I would like to address some of these concerns. Africa is deeply and rightly concerned that the continent's share of global merchandise trade has been steadily declining, from 5.9% in 1980 to 4.2% in 1985 to 2.3% in 1996. It is unacceptable that on this continent of 700 million people, between 250 to 300 million people live in poverty (below US$1 a day). Average continental GDP growth rates of 3.5% are only just keeping pace with population growth. Of the 48 countries, designated as Least-Developed Countries (LDCs) by the United Nations, 33 are located in Africa. Standing still, in these terms, is going backwards. This is a time bomb. I am asking developed countries and other members of the WTO, to help resolve the problem by granting duty-free access to all products imported from least-developed countries.

The situation of enormous potential on the African continent stands in sharp contrast to the reality of poverty and misery. This must not be allowed to continue. The concerns, problems and challenges of Africa are under constant analysis in our Secretariat and every other international agency. If we are not careful we will reach the stage of paralysis by analysis. However, not all the problems are the fault of the trading system our the global institutions. Many of the solutions must be found by Sovereign Governments. However, we can help. We must; we will.

We at the WTO are investing our efforts in several areas. I have appointed a special Coordinator, a friend from Africa, whose sole focus over the next few months is to achieve the objectives of duty-free access and improvements in the Integrated Framework for Technical Assistance. Under the Coherence Work Programme with the World Bank and the IMF, we must improve, sharpen and focus on the financing of technical assistance and on improving our delivery of trade-related technical assistance. In addition, our estimates for increasing the funding for technical cooperation in the regular WTO budget have been submitted, not as an add-on, but as core business. In our relations with the World Bank, the Fund and the G-7 countries we have expressed strong support for debt relief. An UNCTAD report I read spoke of one African country that spent up to 9 times more in debt payouts than on health. The heavy hand of history has its thumb on the windpipe of Africa. Next week, when I travel to Washington to participate in the Annual IMF/World Bank Meetings I shall again make this case. If we fail here, our critics will be proved correct.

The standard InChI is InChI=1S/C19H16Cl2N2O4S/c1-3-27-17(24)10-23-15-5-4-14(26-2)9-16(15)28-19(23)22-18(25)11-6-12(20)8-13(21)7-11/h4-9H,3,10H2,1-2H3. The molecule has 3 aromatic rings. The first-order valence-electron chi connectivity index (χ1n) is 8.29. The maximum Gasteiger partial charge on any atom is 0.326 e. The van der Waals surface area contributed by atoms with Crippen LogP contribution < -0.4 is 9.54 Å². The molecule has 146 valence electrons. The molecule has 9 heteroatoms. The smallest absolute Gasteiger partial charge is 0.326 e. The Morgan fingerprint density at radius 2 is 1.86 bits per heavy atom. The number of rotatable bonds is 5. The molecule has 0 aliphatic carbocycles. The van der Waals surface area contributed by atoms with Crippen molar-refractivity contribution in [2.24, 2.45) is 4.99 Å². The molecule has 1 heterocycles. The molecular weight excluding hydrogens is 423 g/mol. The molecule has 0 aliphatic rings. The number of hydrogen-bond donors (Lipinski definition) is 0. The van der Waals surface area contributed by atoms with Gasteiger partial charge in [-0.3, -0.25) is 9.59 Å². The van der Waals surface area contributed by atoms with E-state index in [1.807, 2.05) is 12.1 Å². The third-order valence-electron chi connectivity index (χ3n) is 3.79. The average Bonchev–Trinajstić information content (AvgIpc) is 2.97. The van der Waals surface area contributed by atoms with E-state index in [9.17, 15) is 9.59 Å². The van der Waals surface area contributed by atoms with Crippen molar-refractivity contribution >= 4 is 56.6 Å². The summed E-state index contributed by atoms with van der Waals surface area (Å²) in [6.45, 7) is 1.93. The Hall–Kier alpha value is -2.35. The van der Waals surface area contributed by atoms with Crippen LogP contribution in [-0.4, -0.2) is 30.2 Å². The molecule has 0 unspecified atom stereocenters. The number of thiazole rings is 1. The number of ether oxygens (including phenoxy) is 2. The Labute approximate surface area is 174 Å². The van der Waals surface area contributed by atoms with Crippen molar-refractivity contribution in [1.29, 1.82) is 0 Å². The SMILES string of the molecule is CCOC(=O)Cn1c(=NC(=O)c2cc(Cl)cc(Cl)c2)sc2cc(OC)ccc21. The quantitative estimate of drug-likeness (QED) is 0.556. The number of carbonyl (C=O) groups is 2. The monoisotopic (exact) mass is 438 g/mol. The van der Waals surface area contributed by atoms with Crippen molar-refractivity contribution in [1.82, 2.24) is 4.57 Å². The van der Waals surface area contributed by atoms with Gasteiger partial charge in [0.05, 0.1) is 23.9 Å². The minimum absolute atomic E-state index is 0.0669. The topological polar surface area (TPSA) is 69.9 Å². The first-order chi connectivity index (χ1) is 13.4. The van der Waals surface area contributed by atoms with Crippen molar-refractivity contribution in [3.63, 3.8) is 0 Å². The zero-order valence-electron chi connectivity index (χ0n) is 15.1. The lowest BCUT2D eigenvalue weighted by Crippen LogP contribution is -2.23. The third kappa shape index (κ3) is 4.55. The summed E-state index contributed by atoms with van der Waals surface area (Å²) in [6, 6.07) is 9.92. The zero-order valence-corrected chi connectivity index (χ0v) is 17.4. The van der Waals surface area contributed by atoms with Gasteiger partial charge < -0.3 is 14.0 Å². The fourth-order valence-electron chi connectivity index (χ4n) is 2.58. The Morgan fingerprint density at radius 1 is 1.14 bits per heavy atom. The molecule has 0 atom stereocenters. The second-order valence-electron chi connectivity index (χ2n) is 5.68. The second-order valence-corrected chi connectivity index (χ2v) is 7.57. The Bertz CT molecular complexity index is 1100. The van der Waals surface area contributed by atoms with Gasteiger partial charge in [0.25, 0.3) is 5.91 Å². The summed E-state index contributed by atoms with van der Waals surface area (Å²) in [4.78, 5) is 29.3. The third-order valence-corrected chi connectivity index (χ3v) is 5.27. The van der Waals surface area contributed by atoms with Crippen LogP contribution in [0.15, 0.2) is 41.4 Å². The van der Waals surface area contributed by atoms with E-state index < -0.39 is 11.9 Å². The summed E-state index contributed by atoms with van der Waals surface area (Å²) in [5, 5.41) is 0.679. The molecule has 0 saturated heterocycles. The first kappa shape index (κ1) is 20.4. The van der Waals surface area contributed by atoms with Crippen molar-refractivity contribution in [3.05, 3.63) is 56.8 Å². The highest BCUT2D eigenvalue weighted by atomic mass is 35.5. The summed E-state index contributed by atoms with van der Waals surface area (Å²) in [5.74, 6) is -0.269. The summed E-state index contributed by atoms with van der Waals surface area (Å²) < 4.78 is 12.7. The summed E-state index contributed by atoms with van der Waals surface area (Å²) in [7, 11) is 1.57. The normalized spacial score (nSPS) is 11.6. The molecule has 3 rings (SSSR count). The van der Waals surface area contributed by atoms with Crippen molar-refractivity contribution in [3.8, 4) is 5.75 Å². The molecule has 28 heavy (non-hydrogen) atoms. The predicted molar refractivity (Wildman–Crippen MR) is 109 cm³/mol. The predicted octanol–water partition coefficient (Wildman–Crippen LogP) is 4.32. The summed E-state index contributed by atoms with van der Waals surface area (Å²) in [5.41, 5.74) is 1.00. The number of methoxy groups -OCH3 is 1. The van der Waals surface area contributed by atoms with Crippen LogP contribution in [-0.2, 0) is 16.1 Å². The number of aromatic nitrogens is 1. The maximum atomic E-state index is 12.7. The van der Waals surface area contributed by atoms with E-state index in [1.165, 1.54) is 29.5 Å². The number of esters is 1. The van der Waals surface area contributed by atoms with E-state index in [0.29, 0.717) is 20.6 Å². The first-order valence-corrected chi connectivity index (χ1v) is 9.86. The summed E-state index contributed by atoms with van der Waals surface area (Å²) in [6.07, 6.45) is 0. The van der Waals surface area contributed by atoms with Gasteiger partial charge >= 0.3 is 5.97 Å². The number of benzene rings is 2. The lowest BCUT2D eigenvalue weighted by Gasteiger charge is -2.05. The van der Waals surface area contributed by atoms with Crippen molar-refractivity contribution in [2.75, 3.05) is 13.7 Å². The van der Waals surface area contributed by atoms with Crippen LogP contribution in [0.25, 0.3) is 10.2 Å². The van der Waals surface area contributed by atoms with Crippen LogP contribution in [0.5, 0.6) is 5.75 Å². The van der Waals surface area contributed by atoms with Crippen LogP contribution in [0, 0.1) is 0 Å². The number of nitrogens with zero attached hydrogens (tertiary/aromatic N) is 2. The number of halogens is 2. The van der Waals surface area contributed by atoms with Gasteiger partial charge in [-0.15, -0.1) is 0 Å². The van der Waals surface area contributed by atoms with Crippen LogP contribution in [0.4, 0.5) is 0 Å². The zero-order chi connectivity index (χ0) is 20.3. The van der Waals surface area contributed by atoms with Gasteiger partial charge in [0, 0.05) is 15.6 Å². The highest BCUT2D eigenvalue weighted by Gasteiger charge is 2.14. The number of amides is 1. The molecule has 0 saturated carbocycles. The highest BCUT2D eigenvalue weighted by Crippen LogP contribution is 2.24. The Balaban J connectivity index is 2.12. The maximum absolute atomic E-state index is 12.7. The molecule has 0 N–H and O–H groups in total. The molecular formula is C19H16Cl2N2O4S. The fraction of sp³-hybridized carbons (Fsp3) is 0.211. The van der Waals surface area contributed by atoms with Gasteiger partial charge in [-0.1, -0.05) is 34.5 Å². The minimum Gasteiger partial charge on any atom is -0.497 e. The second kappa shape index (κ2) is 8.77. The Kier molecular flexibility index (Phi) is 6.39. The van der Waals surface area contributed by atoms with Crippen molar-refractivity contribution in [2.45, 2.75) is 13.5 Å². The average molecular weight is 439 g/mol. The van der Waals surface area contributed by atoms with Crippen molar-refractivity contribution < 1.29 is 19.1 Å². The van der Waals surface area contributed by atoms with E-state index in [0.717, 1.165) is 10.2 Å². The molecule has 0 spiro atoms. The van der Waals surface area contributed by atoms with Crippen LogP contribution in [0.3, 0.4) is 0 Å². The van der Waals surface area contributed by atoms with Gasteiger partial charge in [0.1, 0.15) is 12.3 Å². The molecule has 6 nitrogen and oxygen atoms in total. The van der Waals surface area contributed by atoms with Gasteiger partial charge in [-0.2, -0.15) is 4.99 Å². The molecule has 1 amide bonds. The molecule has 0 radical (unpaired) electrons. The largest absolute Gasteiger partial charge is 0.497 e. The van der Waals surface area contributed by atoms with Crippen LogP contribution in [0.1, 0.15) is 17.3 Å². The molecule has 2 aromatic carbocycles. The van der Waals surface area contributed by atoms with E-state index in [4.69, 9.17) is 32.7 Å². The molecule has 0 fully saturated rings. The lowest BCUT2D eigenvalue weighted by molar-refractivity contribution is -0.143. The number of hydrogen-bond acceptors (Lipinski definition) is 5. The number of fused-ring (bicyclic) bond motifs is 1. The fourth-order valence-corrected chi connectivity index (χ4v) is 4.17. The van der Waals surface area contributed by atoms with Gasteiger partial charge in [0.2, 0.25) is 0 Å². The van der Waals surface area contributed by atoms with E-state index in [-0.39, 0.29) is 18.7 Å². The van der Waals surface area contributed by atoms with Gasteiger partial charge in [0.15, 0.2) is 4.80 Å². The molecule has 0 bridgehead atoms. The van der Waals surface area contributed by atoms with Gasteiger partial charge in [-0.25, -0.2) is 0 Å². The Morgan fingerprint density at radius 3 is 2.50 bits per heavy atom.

The uneven distribution of benefits in the trading system and the risk of further marginalization require action. To address these challenges, individual nations need to intensify domestic efforts for adjustment and reform. Reforms involve a complex set of requirements including fiscal stability, sound macroeconomic policies and a favourable regulatory environment that create a positive domestic setting for both domestic and foreign operators alike. National competition law, and commercial policies that are transparent and predictable, are vital. Together with an effective enforcement agency, they are indispensable in the complex process of adjustment and reform.

The desire for flexibility in the use of commercial policy instruments is legitimate and responds to a real need by countries. Scope for this flexibility is provided for in the 6 WTO categories of special and differential treatment provisions for developing countries. These are the:

- provisions for increasing the trade opportunities of developing countries;

- provisions for safeguarding the interests of developing countries;

- provisions for the flexibility of commitments by developing countries in the use of trade policy instruments;

- provisions for transitional periods;

- provisions for technical assistance; and,

- provisions for Least-Developed Countries.

Special and differential treatment provisions recognize the differences in levels of economic development. They recognize that sometimes a bit more time and "space" are needed in the implementation of WTO commitments and obligations due to different levels of economic development. Nonetheless, in a world that is rapidly globalizing and in which countries and firms are innovating, reforming and adjusting to cope with the challenge of competition, it is necessary for Members to be discriminating in the recourse to these provisions. These provisions ought to be used with care and based on a real and defined domestic need.

The WTO is a rules-based system. The benefits of a rules-based system cannot be fully realized if Members seek too many different standards, exemptions from the rules or lower levels of obligations. Together, we have to work together and must work together, to modernize the special and differential treatment provisions contained in WTO Agreements. In doing so, our common objective would be to ensure that in their formulation and application, these provisions should accelerate the integration of developing countries into the trading system, and not delay it. The use of these provisions should focus on building the necessary legal infrastructure, institutional and human capacity in Africa. They should also focus on broadening the use of Information Technology and closing the knowledge gap between Africa and the rest of the world. What Members should avoid in a non-discriminatory rules-based system are exemptions from rules which, from available evidence, produce the unintended consequence of slowing down the pace of integration into the multilateral trading system. These will do the opposite of what their authors want. Any delay in progress will slow down eventual job and community growth.